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How to Make a Difference as a Time Management Coach

How to Make a Difference as a Time Management Coach
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    Many managers and coaches feel an immediate burden when they review an employee or client’s performance and think to themselves, “They need some better time management skills.” As they review their limited options, they quickly conclude that none of them fits their needs and none of them are likely to work. The fact is, in order to make a lasting difference, they need to go beyond the options that currently exist and create a much larger context for the employee to succeed.

    Let’s start by looking at the options that you have as a time management coach.

    Toss Them a Bunch of Tips

    This approach is the simplest. Just observe the employee closely, and when you can find a pearl of wisdom that applies to an observed shortcoming, toss it their way. For example, “Hey Andrea, ever hear of a To-Do list?” Some look for websites like Lifehack with lots of relevant tips and forward posts in the hope that the employee/client will be able to go ahead and “just do it.”

    This rarely works because the skill of “time management” is a complex one that’s made up of a number of intricate habits, practices and rituals assembled over several years. It isn’t the kind of skill that’s improved much by shortcuts, tips and tricks; there are no miraculous, instantaneous results. Instead, successful improvements come from shifting ingrained patterns of behavior in a systematic way over time. It helps to know this before you attempt the first coaching session.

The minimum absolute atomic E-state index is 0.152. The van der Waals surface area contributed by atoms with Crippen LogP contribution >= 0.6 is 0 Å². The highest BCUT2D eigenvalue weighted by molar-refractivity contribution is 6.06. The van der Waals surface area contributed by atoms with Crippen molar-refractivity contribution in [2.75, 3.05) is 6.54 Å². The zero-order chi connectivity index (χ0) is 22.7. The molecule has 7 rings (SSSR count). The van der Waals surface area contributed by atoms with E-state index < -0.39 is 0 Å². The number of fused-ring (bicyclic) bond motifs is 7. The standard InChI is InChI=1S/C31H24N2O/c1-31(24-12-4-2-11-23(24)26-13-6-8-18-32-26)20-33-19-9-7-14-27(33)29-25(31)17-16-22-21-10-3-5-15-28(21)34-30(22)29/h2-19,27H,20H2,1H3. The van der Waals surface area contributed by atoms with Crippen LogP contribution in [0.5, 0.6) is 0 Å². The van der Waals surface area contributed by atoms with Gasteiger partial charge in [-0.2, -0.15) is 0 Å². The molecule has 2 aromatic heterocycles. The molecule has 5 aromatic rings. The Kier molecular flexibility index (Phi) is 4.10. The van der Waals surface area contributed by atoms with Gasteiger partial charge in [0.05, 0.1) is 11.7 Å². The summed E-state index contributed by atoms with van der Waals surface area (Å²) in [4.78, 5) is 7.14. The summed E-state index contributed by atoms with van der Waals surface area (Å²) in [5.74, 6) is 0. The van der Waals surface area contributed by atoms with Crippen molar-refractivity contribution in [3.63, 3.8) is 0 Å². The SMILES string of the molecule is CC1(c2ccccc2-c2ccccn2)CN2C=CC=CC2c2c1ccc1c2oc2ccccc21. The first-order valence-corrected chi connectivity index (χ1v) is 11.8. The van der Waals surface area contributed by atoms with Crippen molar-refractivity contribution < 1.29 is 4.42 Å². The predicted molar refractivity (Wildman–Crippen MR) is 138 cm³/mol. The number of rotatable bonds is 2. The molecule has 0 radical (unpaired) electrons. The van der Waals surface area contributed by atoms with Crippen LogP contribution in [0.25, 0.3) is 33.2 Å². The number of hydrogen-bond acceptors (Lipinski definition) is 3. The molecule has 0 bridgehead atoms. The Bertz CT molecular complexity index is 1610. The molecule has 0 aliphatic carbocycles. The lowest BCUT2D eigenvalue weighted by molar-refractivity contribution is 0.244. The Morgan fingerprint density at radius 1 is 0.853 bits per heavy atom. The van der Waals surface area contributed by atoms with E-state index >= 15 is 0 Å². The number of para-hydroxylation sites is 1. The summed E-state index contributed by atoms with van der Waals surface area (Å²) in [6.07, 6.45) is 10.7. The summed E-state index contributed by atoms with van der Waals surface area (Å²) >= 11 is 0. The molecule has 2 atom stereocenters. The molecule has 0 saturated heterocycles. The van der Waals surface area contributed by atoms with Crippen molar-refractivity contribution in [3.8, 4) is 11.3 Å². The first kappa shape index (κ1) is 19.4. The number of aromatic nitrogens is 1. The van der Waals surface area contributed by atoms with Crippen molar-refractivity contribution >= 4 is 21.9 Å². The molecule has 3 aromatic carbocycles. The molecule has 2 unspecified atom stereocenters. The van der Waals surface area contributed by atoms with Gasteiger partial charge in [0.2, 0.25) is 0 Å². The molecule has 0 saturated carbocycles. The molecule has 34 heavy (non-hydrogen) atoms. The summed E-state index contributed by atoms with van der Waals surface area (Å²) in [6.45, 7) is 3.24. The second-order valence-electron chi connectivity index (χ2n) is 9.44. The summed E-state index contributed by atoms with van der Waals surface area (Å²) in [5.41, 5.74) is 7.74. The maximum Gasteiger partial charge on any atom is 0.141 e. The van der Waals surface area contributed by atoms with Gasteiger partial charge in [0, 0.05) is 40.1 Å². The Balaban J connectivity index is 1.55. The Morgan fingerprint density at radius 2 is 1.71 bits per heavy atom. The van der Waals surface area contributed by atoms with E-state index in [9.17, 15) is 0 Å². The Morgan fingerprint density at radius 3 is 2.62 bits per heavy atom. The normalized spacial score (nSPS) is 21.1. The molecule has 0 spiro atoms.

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    Buy Them a Book

    A better option than “tossing tips” is to buy them a good time management book. At the moment however, all the well-known authors say essentially the same thing:

    “Follow the methods in this book exactly as I have laid them out and you’ll be successful.”

    The problem is that very few professionals are actually able to achieve this goal. If you compare notes with others who have read the same time management book, you quickly realize that you both have cherry-picked ideas from here and there, to the point where your individual systems may bear little resemblance to each other. This is actually a good thing, but it means that when you buy your employee your favorite productivity book, don’t expect him/her to end up doing things the way you do.